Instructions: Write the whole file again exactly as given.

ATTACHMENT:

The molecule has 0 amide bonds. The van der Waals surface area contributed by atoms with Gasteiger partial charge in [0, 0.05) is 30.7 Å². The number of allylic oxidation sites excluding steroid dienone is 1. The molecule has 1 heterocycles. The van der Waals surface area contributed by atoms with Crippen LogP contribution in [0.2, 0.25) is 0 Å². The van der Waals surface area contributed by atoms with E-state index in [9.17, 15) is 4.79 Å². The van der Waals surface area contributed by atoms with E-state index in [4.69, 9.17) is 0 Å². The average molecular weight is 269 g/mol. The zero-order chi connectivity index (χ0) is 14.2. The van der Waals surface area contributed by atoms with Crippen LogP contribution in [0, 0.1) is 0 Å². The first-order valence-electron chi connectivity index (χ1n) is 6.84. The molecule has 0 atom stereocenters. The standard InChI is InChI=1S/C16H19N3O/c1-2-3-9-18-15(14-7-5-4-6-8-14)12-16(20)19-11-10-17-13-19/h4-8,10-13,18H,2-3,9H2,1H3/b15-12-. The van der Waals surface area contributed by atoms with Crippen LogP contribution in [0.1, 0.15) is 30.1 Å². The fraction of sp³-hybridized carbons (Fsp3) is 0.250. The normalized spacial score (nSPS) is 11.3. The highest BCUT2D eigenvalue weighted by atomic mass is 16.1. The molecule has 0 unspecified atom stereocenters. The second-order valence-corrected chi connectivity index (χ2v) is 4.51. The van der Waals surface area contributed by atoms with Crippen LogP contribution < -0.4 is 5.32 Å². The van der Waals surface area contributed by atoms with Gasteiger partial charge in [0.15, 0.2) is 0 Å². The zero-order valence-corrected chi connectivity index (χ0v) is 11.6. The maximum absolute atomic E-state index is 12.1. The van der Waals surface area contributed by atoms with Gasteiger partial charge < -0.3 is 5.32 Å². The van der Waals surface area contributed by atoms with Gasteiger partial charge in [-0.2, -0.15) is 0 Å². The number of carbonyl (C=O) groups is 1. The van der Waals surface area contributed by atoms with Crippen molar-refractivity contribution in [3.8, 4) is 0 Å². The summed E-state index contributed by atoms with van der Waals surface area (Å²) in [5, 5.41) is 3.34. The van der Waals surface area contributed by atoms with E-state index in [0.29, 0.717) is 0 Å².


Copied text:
The molecule has 0 amide bonds. The van der Waals surface area contributed by atoms with Gasteiger partial charge in [0, 0.05) is 30.7 Å². The number of allylic oxidation sites excluding steroid dienone is 1. The molecule has 1 heterocycles. The van der Waals surface area contributed by atoms with Crippen LogP contribution in [0.2, 0.25) is 0 Å². The van der Waals surface area contributed by atoms with E-state index in [9.17, 15) is 4.79 Å². The van der Waals surface area contributed by atoms with E-state index in [4.69, 9.17) is 0 Å². The average molecular weight is 269 g/mol. The zero-order chi connectivity index (χ0) is 14.2. The van der Waals surface area contributed by atoms with Crippen LogP contribution in [0, 0.1) is 0 Å². The first-order valence-electron chi connectivity index (χ1n) is 6.84. The molecule has 0 atom stereocenters. The standard InChI is InChI=1S/C16H19N3O/c1-2-3-9-18-15(14-7-5-4-6-8-14)12-16(20)19-11-10-17-13-19/h4-8,10-13,18H,2-3,9H2,1H3/b15-12-. The van der Waals surface area contributed by atoms with Crippen LogP contribution in [0.1, 0.15) is 30.1 Å². The fraction of sp³-hybridized carbons (Fsp3) is 0.250. The normalized spacial score (nSPS) is 11.3. The highest BCUT2D eigenvalue weighted by atomic mass is 16.1. The molecule has 0 unspecified atom stereocenters. The second-order valence-corrected chi connectivity index (χ2v) is 4.51. The van der Waals surface area contributed by atoms with Crippen LogP contribution < -0.4 is 5.32 Å². The van der Waals surface area contributed by atoms with Gasteiger partial charge in [0.15, 0.2) is 0 Å². The zero-order valence-corrected chi connectivity index (χ0v) is 11.6. The maximum absolute atomic E-state index is 12.1. The van der Waals surface area contributed by atoms with Gasteiger partial charge < -0.3 is 5.32 Å². The van der Waals surface area contributed by atoms with Gasteiger partial charge in [-0.2, -0.15) is 0 Å². The number of carbonyl (C=O) groups is 1. The van der Waals surface area contributed by atoms with Crippen molar-refractivity contribution in [3.8, 4) is 0 Å². The summed E-state index contributed by atoms with van der Waals surface area (Å²) in [5, 5.41) is 3.34. The van der Waals surface area contributed by atoms with E-state index in [0.29, 0.717) is 0 Å².